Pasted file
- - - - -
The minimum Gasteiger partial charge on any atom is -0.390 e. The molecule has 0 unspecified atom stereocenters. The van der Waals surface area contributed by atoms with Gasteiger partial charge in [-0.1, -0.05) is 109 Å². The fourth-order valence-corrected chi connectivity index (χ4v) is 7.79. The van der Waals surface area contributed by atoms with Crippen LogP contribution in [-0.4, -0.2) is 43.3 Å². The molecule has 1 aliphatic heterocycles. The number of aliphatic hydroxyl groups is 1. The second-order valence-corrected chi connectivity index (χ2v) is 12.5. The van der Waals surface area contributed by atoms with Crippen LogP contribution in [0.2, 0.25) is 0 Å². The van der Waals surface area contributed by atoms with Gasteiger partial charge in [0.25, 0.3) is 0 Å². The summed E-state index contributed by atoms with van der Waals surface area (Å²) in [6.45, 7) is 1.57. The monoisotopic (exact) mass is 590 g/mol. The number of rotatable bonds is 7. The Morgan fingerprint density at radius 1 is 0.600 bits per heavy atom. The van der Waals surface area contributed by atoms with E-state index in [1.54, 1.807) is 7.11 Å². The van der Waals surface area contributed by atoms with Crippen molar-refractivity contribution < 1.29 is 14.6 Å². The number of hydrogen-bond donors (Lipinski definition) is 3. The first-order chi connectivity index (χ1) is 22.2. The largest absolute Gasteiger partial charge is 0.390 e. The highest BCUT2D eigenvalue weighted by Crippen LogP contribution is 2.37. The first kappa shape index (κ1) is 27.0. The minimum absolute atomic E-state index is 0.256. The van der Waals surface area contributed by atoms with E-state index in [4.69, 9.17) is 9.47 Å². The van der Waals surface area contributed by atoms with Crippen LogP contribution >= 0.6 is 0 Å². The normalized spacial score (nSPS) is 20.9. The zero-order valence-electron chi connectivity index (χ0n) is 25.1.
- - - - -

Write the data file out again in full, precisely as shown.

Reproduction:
The minimum Gasteiger partial charge on any atom is -0.390 e. The molecule has 0 unspecified atom stereocenters. The van der Waals surface area contributed by atoms with Gasteiger partial charge in [-0.1, -0.05) is 109 Å². The fourth-order valence-corrected chi connectivity index (χ4v) is 7.79. The van der Waals surface area contributed by atoms with Crippen LogP contribution in [-0.4, -0.2) is 43.3 Å². The molecule has 1 aliphatic heterocycles. The number of aliphatic hydroxyl groups is 1. The second-order valence-corrected chi connectivity index (χ2v) is 12.5. The van der Waals surface area contributed by atoms with Crippen LogP contribution in [0.2, 0.25) is 0 Å². The van der Waals surface area contributed by atoms with Gasteiger partial charge in [0.25, 0.3) is 0 Å². The summed E-state index contributed by atoms with van der Waals surface area (Å²) in [6.45, 7) is 1.57. The monoisotopic (exact) mass is 590 g/mol. The number of rotatable bonds is 7. The Morgan fingerprint density at radius 1 is 0.600 bits per heavy atom. The van der Waals surface area contributed by atoms with E-state index in [1.54, 1.807) is 7.11 Å². The van der Waals surface area contributed by atoms with Crippen molar-refractivity contribution < 1.29 is 14.6 Å². The number of hydrogen-bond donors (Lipinski definition) is 3. The first-order chi connectivity index (χ1) is 22.2. The largest absolute Gasteiger partial charge is 0.390 e. The highest BCUT2D eigenvalue weighted by Crippen LogP contribution is 2.37. The first kappa shape index (κ1) is 27.0. The minimum absolute atomic E-state index is 0.256. The van der Waals surface area contributed by atoms with E-state index in [4.69, 9.17) is 9.47 Å². The van der Waals surface area contributed by atoms with Crippen LogP contribution >= 0.6 is 0 Å². The normalized spacial score (nSPS) is 20.9. The zero-order valence-electron chi connectivity index (χ0n) is 25.1.